Trib Says Mayor Got $10,000 In Donations Linked To Red Light Camera Bidder

The Chicago Tribune is alleging the wives of two executives for a company vying for the city’s red light camera program donated $5000 each to Mayor Rahm Emanuel’s political campaign. According to More »

Writer Predicts No Other Cities Will Ever Privatize Their Parking Meters

NBC Chicago writer Edward McClelland last week boldly predicted that due to Chicago’s horrible experience with it’s infamous and hated parking meter lease deal, no city will ever privatize their parking meters More »

More Warnings, Few Tickets For Bicyclists Ignoring Traffic Laws

While the City of Chicago has seemingly stepped up its enforcement events on bike riders, as in recent past years, disproportionate numbers of warnings are being issued compared to actual traffic violations–at More »


Chicago Tonight Discusses Tribune’s Red Light Camera Story

Chicago Tonight’s Carol Marin has a long and interesting discussion with Tribune reporter David Kidwell, who spearheaded a year-long investigation into the problems with the city’s red light camera program and Northwestern University professor Joseph Schofer.

‘Smash & Grab’ Car Break-Ins Up In Some Chicago Neighborhoods

Graphic courtesy and copyright DNA Info Chicago.

Graphic courtesy and copyright DNA Info Chicago.

Never leave valuable stuff in your car where criminals can see it.

That’s the lesson DNA Info Chicago columnist Mark Konkol learned the hard way recently.

A thief smashed and grabbed his laptop, camera and other valuables leaving a hole in his window and shattered glass on his backseat for Konkol when he came back from having a drink with a friend in the River West neighborhood after work one evening.

So Konkol turned his misfortune into a reason to research the state of these type of vehicle break-ins in the city and found out some interesting stuff.

Tribune Reports Major Glitches With City’s Red Light Cameras

chicago-tribune logo4 million–give or take.

That’s how many tickets the Chicago Tribune spent the better part of a year analyzing while looking into Chicago’s red light camera program.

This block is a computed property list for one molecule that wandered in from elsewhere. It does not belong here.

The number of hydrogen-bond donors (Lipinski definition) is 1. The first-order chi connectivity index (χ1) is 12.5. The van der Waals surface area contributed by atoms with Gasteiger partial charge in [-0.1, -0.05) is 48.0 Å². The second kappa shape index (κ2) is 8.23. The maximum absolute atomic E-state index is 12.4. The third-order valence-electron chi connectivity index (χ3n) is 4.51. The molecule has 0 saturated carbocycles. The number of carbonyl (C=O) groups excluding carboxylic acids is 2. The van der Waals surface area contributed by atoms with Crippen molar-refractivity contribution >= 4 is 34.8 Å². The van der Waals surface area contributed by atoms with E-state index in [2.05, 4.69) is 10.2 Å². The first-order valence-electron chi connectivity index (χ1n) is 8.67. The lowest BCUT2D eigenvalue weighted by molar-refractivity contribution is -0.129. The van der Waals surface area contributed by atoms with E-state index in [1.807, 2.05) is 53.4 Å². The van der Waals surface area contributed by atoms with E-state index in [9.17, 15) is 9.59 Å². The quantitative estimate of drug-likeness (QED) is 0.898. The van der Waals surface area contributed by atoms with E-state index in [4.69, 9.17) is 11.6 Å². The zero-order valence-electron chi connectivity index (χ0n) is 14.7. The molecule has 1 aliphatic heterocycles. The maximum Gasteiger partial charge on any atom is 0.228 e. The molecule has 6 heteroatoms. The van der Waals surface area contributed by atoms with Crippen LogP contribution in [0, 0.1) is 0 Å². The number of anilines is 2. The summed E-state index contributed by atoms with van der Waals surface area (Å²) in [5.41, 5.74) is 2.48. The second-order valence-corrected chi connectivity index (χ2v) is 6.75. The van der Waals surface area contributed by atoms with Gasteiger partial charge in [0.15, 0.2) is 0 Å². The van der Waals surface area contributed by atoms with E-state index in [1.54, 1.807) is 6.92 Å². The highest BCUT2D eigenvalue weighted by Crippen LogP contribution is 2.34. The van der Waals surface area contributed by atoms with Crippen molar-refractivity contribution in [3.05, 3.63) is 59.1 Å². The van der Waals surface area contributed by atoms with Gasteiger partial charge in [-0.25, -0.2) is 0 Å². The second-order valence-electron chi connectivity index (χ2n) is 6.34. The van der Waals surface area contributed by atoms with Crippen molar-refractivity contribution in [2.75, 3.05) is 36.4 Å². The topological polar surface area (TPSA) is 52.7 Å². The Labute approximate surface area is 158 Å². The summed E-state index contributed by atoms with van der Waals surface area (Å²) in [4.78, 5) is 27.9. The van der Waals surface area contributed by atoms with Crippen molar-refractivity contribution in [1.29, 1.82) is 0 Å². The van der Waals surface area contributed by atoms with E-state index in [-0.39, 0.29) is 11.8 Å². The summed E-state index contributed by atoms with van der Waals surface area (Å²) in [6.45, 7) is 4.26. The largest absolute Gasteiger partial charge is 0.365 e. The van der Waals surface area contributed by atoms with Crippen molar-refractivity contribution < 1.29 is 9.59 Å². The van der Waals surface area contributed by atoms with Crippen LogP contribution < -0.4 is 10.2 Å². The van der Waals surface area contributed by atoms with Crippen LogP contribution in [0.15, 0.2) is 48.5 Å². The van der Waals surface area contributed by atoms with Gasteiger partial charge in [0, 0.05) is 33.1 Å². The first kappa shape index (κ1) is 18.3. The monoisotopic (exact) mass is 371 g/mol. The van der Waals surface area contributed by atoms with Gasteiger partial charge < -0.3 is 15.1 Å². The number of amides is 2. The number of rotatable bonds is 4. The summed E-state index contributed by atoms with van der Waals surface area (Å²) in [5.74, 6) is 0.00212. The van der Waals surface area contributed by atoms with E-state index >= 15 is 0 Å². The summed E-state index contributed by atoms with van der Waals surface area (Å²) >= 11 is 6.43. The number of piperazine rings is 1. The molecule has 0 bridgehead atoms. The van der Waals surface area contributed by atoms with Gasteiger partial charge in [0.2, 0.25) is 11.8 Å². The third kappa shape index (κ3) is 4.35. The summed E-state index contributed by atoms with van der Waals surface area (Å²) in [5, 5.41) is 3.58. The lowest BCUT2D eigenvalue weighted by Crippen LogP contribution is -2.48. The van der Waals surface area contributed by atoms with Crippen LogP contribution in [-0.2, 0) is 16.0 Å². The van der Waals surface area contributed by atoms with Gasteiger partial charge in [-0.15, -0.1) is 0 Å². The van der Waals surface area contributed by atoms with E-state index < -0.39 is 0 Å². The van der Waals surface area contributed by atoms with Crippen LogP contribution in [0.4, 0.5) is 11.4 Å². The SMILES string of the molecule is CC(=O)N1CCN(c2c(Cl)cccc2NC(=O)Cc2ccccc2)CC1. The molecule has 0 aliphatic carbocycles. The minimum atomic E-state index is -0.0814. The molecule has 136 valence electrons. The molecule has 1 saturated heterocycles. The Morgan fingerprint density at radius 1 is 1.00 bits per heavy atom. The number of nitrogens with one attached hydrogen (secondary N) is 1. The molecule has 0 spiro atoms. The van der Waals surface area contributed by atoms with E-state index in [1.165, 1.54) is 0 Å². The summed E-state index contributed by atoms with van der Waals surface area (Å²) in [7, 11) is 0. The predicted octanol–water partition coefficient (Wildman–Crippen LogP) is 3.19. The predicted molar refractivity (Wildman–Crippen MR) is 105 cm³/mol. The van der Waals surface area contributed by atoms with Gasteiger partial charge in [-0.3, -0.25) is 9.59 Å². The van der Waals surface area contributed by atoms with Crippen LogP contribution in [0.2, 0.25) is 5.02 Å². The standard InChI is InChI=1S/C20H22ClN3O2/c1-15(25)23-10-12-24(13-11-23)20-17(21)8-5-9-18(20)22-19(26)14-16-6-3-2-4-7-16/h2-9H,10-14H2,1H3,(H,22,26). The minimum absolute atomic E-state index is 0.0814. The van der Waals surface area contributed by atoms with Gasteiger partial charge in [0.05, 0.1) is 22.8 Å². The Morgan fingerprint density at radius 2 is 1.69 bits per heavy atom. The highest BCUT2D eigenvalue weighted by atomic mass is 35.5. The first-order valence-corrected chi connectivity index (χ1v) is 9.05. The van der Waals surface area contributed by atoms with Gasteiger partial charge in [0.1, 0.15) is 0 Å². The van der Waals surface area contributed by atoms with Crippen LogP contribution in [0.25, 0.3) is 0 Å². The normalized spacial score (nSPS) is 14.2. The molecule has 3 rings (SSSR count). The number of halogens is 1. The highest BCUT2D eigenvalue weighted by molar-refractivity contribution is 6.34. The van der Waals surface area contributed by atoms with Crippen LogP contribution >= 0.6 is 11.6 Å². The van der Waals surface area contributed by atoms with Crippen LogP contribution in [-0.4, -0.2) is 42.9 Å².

The hotly promoted story was the front page of Sunday’s newspaper and revealed problems with the nation’s largest red light camera program.

The story focuses on some odd, short term spikes in ticketing that occurred a few years ago at about a dozen intersections intersections in 2011 and 2012. Red light cameras that issued just a few tickets a day would seemingly and spontaneously erupt in ticket issuance and then after a few days or weeks, return to the normal violation volumes.

Class Action Lawsuit Filed Against City’s Former Red Light Camera Vendor

A sign on Irving Park Road warns drivers of the red light camera at at Kedzie.

A sign on Irving Park Road warns drivers of the red light camera at at Kedzie.

A Lincoln Park man filed a federal class action lawsuit Thursday seeking to recover the tens of millions of dollars Redflex Traffic Systems made while it was the city’s red light camera vendor from 2003 until early this year.

Matthew Falkner, who received a red light ticket for $100 in January 2013, alleges in the complaint that Redflex was only able to generate the over $100 million in revenue for the past 11 years because of an illegal bribery scheme.

In its allegations, the lawsuit lays out the story of a former employee of Redflex blowing the whistle on an improper relationship between the company and the Chicago Department of Transportation official in charge of the city’s RLC program. The complaint alleges it was the bribes given to the CDOT official which help secure the contract for Redflex.

That CDOT employee, John Bills, who has since left employment with the city, was recently indicted by the federal government for bribery in connection with Redflex. The U.S. Attorney’s office claims Bills received close to $600,000 in cash, gifts, cars, travel and a $177,000 condominium.

The class action lawsuit claims that 20-25% of each $100 fine paid for a red light camera violation went into Redflex’s pockets. Therefore, according to the court filing, due to the illegal nature of how the contract was awarded, these “ill-gotten gains” must be returned to the hundreds of thousands of drivers who paid their fines.

Read more at DNA Info.

IG Reports Bad Blood Between Police & Parking Enforcement

PEA back on the ticket beat

PEA back on the ticket beat

The cops and parking enforcement workers don’t seem to like each other according to a report released by the Chicago Inspector General Office.

A public screaming match between a Chicago police officer and a parking enforcement aide (PEA) has received the attention of the city’s IG, which after investigating, found what they call a widespread animosity between the two departments.

According to the report issued today there’s a perceived rivalry between the two departments.

“In general, there is a perception of a rivalry between PEAs and police officers; a perception shared by both sides and supported by online commentary,” the report said. “PEAs believe that CPD police officers are unnecessarily targeting PEAs for abuse. PEAs asserted that CPD officers are adversarial to PEAs in certain or all districts. Police officers, for their part, felt that PEAs unnecessarily saturate areas with enforcement.”